By allowing ads to appear on this site, you support the local businesses who, in turn, support great journalism.
Staying fit for the job: Businesses aim to produce healthy workers, cut insurance costs
Fitness gear, health tips, biometric tests all aim to keep employees at work
10292017 FITNESS 0001.jpg
Andres Benjumea, an account manager for ProCare Rx, works out with free weights at the fitness center at the ProCare Rx facility in Gainesville, on Oct. 25, 2017. - photo by David Barnes

Sharon Blalock collects more than a paycheck at ProCare Rx.

She also has benefited from the Hall County company’s workout room that features elliptical machines and treadmills. The Alto woman doesn’t mind sharing that she has shed 100 pounds and — much to her delight — several clothing sizes.

And she’s convinced the company’s wellness focus helped turn her life around.

“We have weight loss challenges, they send out healthy recipes, they do so much to encourage us to have a better life, to be healthier,” Blalock said.

Several Hall County companies are following a similar trend of promoting fitness and wellness in the workplace. The motivation may be largely to control health insurance costs, but businesses also are realizing that a healthier employee means a more productive — and less absent — employee.

Happy Ferguson of Syfan Logistics had a quick response as to why her company has started such an initiative: “Insurance premiums.”

The company was drawn especially to insurer Humana’s wellness program, Go365.

“It’s a great way for your employees to exercise and earn (rewards),” she said. “You’ve got Amazon gift cards, different things like that. One employee said he had enough Fandango (cards) so that he didn’t have to buy movie tickets for a year.”

“As for the employer, the more participation that you have” has a bearing on rate renewal time every year, Ferguson said.

And Syfan has plenty of offerings, having won the Most Fit Company award for medium-sized businesses at this year’s Greater Hall Chamber of Commerce HealthSmart Expo. The company at 2037 Old Candler Road sponsors and participates in community 5K races, has co-ed and men’s softball teams and a men’s golf team.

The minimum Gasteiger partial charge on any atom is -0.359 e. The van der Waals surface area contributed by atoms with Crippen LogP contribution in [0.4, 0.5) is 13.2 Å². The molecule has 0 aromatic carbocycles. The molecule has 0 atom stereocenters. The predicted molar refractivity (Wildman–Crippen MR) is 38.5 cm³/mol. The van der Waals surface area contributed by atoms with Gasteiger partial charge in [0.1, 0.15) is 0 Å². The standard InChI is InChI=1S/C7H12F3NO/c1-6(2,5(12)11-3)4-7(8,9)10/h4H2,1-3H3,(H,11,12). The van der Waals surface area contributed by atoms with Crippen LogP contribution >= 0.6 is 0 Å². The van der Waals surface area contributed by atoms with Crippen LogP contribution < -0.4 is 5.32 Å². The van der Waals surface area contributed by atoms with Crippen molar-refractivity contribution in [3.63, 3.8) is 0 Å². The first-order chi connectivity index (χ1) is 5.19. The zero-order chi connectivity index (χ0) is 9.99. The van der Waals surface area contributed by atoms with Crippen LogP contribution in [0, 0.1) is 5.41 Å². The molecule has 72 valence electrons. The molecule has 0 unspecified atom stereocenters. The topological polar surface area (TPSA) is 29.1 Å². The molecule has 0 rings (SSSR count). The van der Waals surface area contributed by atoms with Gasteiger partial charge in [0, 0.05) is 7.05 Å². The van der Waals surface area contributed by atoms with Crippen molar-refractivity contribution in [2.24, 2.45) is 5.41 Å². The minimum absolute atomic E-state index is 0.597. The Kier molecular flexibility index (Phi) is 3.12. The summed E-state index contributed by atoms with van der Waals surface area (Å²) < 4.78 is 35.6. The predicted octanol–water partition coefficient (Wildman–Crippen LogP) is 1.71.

It also has an exercise room featuring two trainers to work with employees.

Turner, Wood & Smith Insurance at 100 Brenau Ave. also uses Humana’s Go365 program, which involves employees taking a health risk assessment and undergoing a biometric screening.

By taking certain steps, in addition to gift cards, “(employees) can decrease their premium by participating,” vice president and partner Brett Fowler said.

“In turn, you hope that means less days missed from work due to sickness,” he said.

Fowler, whose company offers several insurance products, said Turner, Wood & Smith felt compelled to set an example itself.

“We’re not a perfect model of it, but we have to practice some of what we preach,” he said.

Fowler helps organize the chamber’s annual Health Care Reform forum, which talks about the latest in legislation, particularly the federal Affordable Care Act, but also gives the latest on premium costs.

“For the majority of employers, (health insurance) is their second largest expense behind payroll,” Fowler said.

“What we’re seeing is employers are starting to realize that have to try to do their part to educate their employees, because costs are increasing rapidly — much more than someone’s income is.”

His company teams up with the Longstreet Clinic to provide flu shots at the workplace. Also, they encourage employees to participate in the Chamber Chase 5K & Wellness Walk by paying their entry fee.

Many employees use stand-up desks to encourage movement for improved circulation and relief from lower back pain. More such desks will be added as the company moves to its new building off Jesse Jewell Parkway in 2018.

King’s Hawaiian at 5420 H.F. Reed Industrial Parkway won the large division Most Fit Company award at the health expo.

The company, with 540 employees, already had a corporate wellness program in place when, earlier this year, “we had a group of folks really passionate about health and wellness and wanted to do more activities,” said Michele Bertolino, continuous improvement manager at the plant.

“So we developed a wellness team to kick off a lot more event and activities. It changed from being top-down to employee-driven.”

One of the activities is seeking out new trails in the area to walk on Saturdays.

“That’s one of the unique things we do that doesn’t cost the company any money, and we go

out there and get employees active,” she said.

Also, the plant held a “Biggest Loser” competition that resulted in employees dropping 350 pounds.

ProCare Rx, a previous Most Fit Company winner, also has other tools to encourage better lifestyles, including providing healthy choices in the breakroom vending machine.

“For a nurse, this is like playing in the candy store,” wellness coordinator Karen Shockley said of her efforts at the company. “You get to work on the front end of trying to help people stay well.”

Regional events